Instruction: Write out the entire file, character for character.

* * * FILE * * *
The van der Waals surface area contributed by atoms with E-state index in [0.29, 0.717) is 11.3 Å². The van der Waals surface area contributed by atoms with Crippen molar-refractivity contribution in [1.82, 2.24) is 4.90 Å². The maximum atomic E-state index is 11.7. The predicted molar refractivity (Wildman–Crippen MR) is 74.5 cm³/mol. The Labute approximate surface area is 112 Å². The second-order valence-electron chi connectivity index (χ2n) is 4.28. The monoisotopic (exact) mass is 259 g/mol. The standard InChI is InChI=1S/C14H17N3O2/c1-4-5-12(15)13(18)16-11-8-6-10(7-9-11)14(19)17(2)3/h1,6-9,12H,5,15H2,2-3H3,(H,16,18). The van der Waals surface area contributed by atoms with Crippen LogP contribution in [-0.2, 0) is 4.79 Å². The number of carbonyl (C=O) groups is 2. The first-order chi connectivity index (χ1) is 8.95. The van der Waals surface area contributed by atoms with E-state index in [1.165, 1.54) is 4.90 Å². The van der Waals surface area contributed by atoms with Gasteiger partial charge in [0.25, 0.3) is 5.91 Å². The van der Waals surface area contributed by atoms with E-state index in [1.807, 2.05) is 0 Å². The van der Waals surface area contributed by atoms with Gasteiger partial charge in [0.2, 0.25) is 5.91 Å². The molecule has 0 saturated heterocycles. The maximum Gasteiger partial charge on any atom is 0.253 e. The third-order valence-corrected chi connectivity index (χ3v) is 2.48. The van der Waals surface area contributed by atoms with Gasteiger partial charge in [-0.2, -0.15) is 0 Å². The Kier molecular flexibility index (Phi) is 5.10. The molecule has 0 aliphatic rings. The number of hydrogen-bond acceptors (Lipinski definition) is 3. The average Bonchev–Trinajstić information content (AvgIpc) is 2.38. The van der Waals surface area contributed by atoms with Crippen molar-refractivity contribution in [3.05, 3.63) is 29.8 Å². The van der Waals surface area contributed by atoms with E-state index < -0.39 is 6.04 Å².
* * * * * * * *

The van der Waals surface area contributed by atoms with E-state index in [0.29, 0.717) is 11.3 Å². The van der Waals surface area contributed by atoms with Crippen molar-refractivity contribution in [1.82, 2.24) is 4.90 Å². The maximum atomic E-state index is 11.7. The predicted molar refractivity (Wildman–Crippen MR) is 74.5 cm³/mol. The Labute approximate surface area is 112 Å². The second-order valence-electron chi connectivity index (χ2n) is 4.28. The monoisotopic (exact) mass is 259 g/mol. The standard InChI is InChI=1S/C14H17N3O2/c1-4-5-12(15)13(18)16-11-8-6-10(7-9-11)14(19)17(2)3/h1,6-9,12H,5,15H2,2-3H3,(H,16,18). The van der Waals surface area contributed by atoms with Crippen LogP contribution in [-0.2, 0) is 4.79 Å². The number of carbonyl (C=O) groups is 2. The first-order chi connectivity index (χ1) is 8.95. The van der Waals surface area contributed by atoms with E-state index in [1.165, 1.54) is 4.90 Å². The van der Waals surface area contributed by atoms with Gasteiger partial charge in [0.25, 0.3) is 5.91 Å². The van der Waals surface area contributed by atoms with E-state index in [1.807, 2.05) is 0 Å². The van der Waals surface area contributed by atoms with Gasteiger partial charge in [0.2, 0.25) is 5.91 Å². The molecule has 0 saturated heterocycles. The maximum Gasteiger partial charge on any atom is 0.253 e. The third-order valence-corrected chi connectivity index (χ3v) is 2.48. The van der Waals surface area contributed by atoms with Gasteiger partial charge in [-0.2, -0.15) is 0 Å². The Kier molecular flexibility index (Phi) is 5.10. The molecule has 0 aliphatic rings. The number of hydrogen-bond acceptors (Lipinski definition) is 3. The average Bonchev–Trinajstić information content (AvgIpc) is 2.38. The van der Waals surface area contributed by atoms with Crippen molar-refractivity contribution in [3.05, 3.63) is 29.8 Å². The van der Waals surface area contributed by atoms with E-state index < -0.39 is 6.04 Å².